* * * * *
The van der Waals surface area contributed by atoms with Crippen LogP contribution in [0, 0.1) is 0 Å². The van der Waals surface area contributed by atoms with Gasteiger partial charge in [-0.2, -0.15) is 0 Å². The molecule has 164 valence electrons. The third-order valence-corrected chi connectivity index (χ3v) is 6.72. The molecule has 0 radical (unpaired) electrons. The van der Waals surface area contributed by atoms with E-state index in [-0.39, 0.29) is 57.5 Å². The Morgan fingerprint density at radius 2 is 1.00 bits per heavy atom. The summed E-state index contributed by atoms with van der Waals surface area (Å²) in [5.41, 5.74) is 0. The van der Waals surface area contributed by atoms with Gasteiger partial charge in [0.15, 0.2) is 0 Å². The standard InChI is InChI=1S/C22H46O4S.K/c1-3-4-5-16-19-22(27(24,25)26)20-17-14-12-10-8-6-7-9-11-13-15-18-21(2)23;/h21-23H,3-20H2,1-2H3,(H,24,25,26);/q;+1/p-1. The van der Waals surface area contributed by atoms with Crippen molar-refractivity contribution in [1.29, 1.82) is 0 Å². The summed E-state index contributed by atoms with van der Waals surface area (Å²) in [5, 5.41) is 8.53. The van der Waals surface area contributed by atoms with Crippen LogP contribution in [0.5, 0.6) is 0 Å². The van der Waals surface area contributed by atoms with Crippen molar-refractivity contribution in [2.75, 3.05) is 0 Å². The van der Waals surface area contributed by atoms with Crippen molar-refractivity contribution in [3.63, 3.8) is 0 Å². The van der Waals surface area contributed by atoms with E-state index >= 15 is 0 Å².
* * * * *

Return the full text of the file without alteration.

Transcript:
The van der Waals surface area contributed by atoms with Crippen LogP contribution in [0, 0.1) is 0 Å². The van der Waals surface area contributed by atoms with Gasteiger partial charge in [-0.2, -0.15) is 0 Å². The molecule has 164 valence electrons. The third-order valence-corrected chi connectivity index (χ3v) is 6.72. The molecule has 0 radical (unpaired) electrons. The van der Waals surface area contributed by atoms with E-state index in [-0.39, 0.29) is 57.5 Å². The Morgan fingerprint density at radius 2 is 1.00 bits per heavy atom. The summed E-state index contributed by atoms with van der Waals surface area (Å²) in [5.41, 5.74) is 0. The van der Waals surface area contributed by atoms with Gasteiger partial charge in [0.15, 0.2) is 0 Å². The standard InChI is InChI=1S/C22H46O4S.K/c1-3-4-5-16-19-22(27(24,25)26)20-17-14-12-10-8-6-7-9-11-13-15-18-21(2)23;/h21-23H,3-20H2,1-2H3,(H,24,25,26);/q;+1/p-1. The van der Waals surface area contributed by atoms with Crippen molar-refractivity contribution in [1.29, 1.82) is 0 Å². The summed E-state index contributed by atoms with van der Waals surface area (Å²) in [5, 5.41) is 8.53. The van der Waals surface area contributed by atoms with Crippen LogP contribution in [0.5, 0.6) is 0 Å². The van der Waals surface area contributed by atoms with Crippen molar-refractivity contribution in [2.75, 3.05) is 0 Å². The van der Waals surface area contributed by atoms with Crippen molar-refractivity contribution in [3.63, 3.8) is 0 Å². The van der Waals surface area contributed by atoms with E-state index >= 15 is 0 Å².